Fourth of July Hike – Humpback Mountain

After returning from Summer Camp with the Boy Scouts, our family traveled to Charlottesville, VA to visit my wife’s mother. We had a really excellent time and really enjoyed the great seafood and steaks that my brother-in-law brought to eat. There were great whole crabs and mussels and they were prepared in a great spice boil. Very tasty!

During the long weekend, there was time to get away and hike a new section of the AT. The trail is close and my wife agreed to do a shuttle for me to allow for a longer section to be hiked. The plan for the hike was to go from the Dripping Rock parking area to Humpback Gap.

The route would take me over several rocky summits and cliffs along the ridge of Humpack Mountain that had great views on both sides of the Blue Ridge. On the first part of the ascent, I saw a nice deer that did not seem the least bit afraid of me. We took turns looking at each other, but the deer just kept right on munching. 

The trail had a lot of stones and I was wearing just a light pair of sneakers. This slowed me down quite a bit. I am going to have to remember to bring my boots next time. Also I just had a small water bottle and regretted not having my water pack to keep me hydrated.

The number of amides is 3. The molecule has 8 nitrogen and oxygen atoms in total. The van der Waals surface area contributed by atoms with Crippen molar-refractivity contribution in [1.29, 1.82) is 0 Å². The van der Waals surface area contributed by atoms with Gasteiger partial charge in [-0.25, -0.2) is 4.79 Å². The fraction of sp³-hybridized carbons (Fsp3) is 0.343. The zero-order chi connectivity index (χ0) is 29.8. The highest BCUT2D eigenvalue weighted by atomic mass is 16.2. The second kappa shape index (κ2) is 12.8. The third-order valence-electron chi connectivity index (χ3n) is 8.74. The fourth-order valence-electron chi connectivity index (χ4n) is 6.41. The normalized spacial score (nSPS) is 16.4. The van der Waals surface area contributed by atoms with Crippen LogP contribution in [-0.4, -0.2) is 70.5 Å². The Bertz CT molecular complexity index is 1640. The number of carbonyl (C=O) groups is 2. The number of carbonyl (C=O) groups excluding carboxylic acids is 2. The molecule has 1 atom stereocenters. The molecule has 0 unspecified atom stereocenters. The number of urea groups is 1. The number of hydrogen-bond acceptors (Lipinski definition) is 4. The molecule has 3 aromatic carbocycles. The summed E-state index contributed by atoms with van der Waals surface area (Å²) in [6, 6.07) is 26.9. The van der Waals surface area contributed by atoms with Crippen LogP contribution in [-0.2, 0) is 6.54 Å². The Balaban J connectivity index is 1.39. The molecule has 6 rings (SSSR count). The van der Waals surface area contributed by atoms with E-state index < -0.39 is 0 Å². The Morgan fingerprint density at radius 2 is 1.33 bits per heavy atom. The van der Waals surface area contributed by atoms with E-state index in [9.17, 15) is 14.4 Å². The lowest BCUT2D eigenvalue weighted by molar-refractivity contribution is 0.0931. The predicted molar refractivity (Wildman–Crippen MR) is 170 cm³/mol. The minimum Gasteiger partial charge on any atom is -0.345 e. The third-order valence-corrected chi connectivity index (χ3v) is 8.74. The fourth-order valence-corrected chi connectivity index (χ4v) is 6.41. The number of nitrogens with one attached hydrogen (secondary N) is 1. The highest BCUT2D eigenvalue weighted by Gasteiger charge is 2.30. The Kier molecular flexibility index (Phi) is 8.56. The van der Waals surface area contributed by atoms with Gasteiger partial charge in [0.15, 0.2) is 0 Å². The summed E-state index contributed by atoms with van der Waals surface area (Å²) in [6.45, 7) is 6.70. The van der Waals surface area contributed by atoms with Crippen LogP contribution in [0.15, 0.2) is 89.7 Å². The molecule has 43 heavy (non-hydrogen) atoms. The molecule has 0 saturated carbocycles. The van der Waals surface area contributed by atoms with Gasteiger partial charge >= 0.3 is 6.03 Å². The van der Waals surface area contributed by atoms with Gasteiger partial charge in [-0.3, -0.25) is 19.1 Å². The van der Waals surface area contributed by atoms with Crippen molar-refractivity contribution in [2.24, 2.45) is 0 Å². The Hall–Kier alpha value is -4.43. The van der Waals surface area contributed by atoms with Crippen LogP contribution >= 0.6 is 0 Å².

The trail continued up and passed right on top of some nice cliffs with views toward Wintergreen. You could see the ski slopes there very clearly even in the summer. This was a nice place to rest for a few minutes. The trail finally topped out a the summit of Humpback Mountain at another rock formation. There were also some very prominent stone walls that must have at one time marked out a mountain farm or pasture area.

I continued on and reached the junction of the AT with the Humpback Rocks Trail. This was the former AT route down the mountain. I decided to follow it to see if I could find a Geocache along this trail. I passed another trail junction and continued down. After a ton of stone steps I reached the vicinity of the cache. It took me a while, but I eventually tracked down the cache. It takes some serious dedication to place some of these more remote caches and I appreciate the effort that it takes to maintain them. I started back up and only at the trail junction did I realize how far down that I had traveled.

I continued on and took the re-routed AT back down the mountain. This section was nicely graded, but really seemed to take a long time to hike down. The switchbacks really took the trail out of the way and away from the parking area at Humpback Gap. I suppose this is good to keep the trail more remote and I certainly appreciated the better routing compared to the old trail.

The final section I hiked followed the old Howardsville Turnpike and finally the AT left this old roadbed and continued on. I decided to follow the old turnpike up and to the Humpback Gap parking area to end the day.

7.7 miles hiked – 6.7 new AT miles

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